CBO sees sharp reduction in FY 2022 deficit, but slowing economy to boost debt

CBO sees sharp reduction in FY 2022 deficit, but slowing economy to boost debt

© Reuters. FILE PHOTO: U.S. one dollar banknotes are seen in front of displayed stock graph in this illustration taken, February 8, 2021. REUTERS/Dado Ruvic/Illustration

By David Lawder

WASHINGTON (Reuters) – The U.S. budget deficit for fiscal 2022 will shrink to $1.036 trillion from $2.775 trillion in fiscal 2021 as a strong economic recovery from the COVID-19 pandemic produces a surge of tax receipts, the Congressional Budget Office said on Wednesday.

The CBO said in new economic and baseline budget forecasts based on current tax and spending laws that its fiscal 2022 deficit forecast is now $118 billion less than an estimate made last July. The government’s fiscal year starts Oct. 1 and runs through Sept. 30.

The non-partisan fiscal referee agency also issued new economic forecasts, showing U.S. real GDP growth at a solid 3.1% for calendar 2022, driven by strong consumer spending, down from a sharp 5.5% rebound in 2021.

But CBO said that U.S. economic momentum would slow as the Federal Reserve hikes rates to control inflation, and forecast 2.2% growth for 2023 and 1.5% for 2024.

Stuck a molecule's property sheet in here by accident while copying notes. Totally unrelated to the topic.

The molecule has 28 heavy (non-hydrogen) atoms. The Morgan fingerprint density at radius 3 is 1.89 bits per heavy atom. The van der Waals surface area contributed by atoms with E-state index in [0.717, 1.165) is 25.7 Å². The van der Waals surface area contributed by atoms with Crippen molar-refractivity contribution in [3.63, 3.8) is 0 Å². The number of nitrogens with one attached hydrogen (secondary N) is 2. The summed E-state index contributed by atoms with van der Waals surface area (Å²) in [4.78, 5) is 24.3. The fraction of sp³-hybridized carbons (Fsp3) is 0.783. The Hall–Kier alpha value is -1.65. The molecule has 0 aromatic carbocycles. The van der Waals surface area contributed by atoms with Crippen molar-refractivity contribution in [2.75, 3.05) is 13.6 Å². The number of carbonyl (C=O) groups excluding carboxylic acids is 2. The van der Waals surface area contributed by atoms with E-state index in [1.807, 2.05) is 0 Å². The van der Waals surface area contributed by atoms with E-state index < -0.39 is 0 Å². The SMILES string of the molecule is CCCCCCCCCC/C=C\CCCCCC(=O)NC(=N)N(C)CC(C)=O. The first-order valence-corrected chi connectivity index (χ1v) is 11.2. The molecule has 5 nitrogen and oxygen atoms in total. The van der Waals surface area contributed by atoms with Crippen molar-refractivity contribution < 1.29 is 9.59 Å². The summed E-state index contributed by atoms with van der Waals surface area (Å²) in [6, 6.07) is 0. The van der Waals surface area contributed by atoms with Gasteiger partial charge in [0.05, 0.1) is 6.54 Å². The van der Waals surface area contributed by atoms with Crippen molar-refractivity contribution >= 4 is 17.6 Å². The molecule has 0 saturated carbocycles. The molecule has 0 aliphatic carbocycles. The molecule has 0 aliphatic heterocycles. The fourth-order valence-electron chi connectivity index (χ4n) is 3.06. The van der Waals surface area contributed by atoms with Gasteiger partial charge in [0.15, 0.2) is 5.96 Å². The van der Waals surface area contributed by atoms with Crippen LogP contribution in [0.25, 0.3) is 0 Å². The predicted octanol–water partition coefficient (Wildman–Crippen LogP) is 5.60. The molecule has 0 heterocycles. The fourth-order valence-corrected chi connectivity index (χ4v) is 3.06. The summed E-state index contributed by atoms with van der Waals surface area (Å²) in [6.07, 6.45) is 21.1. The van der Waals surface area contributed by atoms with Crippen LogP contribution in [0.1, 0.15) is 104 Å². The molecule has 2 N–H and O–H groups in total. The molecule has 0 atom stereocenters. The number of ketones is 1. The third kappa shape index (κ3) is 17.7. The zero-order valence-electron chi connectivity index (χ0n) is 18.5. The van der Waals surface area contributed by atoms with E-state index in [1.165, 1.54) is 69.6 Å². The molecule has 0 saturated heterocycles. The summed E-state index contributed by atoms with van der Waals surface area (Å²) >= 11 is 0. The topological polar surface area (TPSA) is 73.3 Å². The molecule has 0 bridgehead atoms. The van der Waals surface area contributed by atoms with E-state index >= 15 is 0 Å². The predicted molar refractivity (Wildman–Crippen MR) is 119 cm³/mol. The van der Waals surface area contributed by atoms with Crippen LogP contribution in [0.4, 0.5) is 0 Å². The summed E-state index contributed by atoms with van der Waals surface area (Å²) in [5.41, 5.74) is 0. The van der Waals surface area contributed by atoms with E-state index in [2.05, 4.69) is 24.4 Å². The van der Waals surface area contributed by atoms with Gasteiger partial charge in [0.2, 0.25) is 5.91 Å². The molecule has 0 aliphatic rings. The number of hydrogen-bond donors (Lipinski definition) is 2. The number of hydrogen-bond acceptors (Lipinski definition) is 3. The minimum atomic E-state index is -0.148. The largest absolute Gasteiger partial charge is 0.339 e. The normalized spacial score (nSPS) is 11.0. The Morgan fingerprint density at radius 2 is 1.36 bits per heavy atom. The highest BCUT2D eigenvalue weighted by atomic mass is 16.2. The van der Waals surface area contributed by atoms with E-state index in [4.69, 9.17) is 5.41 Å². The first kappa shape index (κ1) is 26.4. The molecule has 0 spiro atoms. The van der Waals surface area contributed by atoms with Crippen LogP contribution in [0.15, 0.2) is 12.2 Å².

The CBO forecasts that inflation would remain elevated during 2022, in line with the strongest pace in 40 years, with the consumer price index increasing at 6.1% and the personal consumption expenditures index increasing at 4.0%, due to continued supply constraints in the face of high demand and a tight labor market.

Slowing economic growth also means that reductions in the deficit will reverse, CBO said. While it projected that the fiscal 2023 deficit will shrink slightly to $984 billion, deficits will rise in subsequent years, averaging about $1.6 trillion between 2023 and 2032, for a cumulative 10-year deficit of $15.74 trillion.

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